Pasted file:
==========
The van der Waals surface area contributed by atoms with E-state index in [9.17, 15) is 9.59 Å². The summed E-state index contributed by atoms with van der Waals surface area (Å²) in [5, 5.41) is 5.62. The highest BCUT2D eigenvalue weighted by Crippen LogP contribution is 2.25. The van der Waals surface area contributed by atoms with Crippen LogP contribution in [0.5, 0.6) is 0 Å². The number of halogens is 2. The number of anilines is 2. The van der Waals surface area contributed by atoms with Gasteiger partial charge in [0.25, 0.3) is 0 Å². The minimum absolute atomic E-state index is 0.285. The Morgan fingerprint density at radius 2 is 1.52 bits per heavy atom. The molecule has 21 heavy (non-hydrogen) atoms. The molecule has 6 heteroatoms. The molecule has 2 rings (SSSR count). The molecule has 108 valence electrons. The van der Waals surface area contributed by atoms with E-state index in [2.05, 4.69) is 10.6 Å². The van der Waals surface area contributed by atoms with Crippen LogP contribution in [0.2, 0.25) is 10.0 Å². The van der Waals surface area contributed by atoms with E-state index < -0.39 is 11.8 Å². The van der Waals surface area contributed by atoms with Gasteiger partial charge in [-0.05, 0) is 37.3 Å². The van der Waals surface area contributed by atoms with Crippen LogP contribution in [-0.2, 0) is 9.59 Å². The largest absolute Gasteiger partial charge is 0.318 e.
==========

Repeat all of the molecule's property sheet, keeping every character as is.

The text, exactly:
The van der Waals surface area contributed by atoms with E-state index in [9.17, 15) is 9.59 Å². The summed E-state index contributed by atoms with van der Waals surface area (Å²) in [5, 5.41) is 5.62. The highest BCUT2D eigenvalue weighted by Crippen LogP contribution is 2.25. The van der Waals surface area contributed by atoms with Crippen LogP contribution in [0.5, 0.6) is 0 Å². The number of halogens is 2. The number of anilines is 2. The van der Waals surface area contributed by atoms with Gasteiger partial charge in [0.25, 0.3) is 0 Å². The minimum absolute atomic E-state index is 0.285. The Morgan fingerprint density at radius 2 is 1.52 bits per heavy atom. The molecule has 21 heavy (non-hydrogen) atoms. The molecule has 6 heteroatoms. The molecule has 2 rings (SSSR count). The molecule has 108 valence electrons. The van der Waals surface area contributed by atoms with E-state index in [2.05, 4.69) is 10.6 Å². The van der Waals surface area contributed by atoms with Crippen LogP contribution in [0.2, 0.25) is 10.0 Å². The van der Waals surface area contributed by atoms with E-state index < -0.39 is 11.8 Å². The van der Waals surface area contributed by atoms with Gasteiger partial charge in [-0.05, 0) is 37.3 Å². The van der Waals surface area contributed by atoms with Crippen LogP contribution in [-0.2, 0) is 9.59 Å². The largest absolute Gasteiger partial charge is 0.318 e.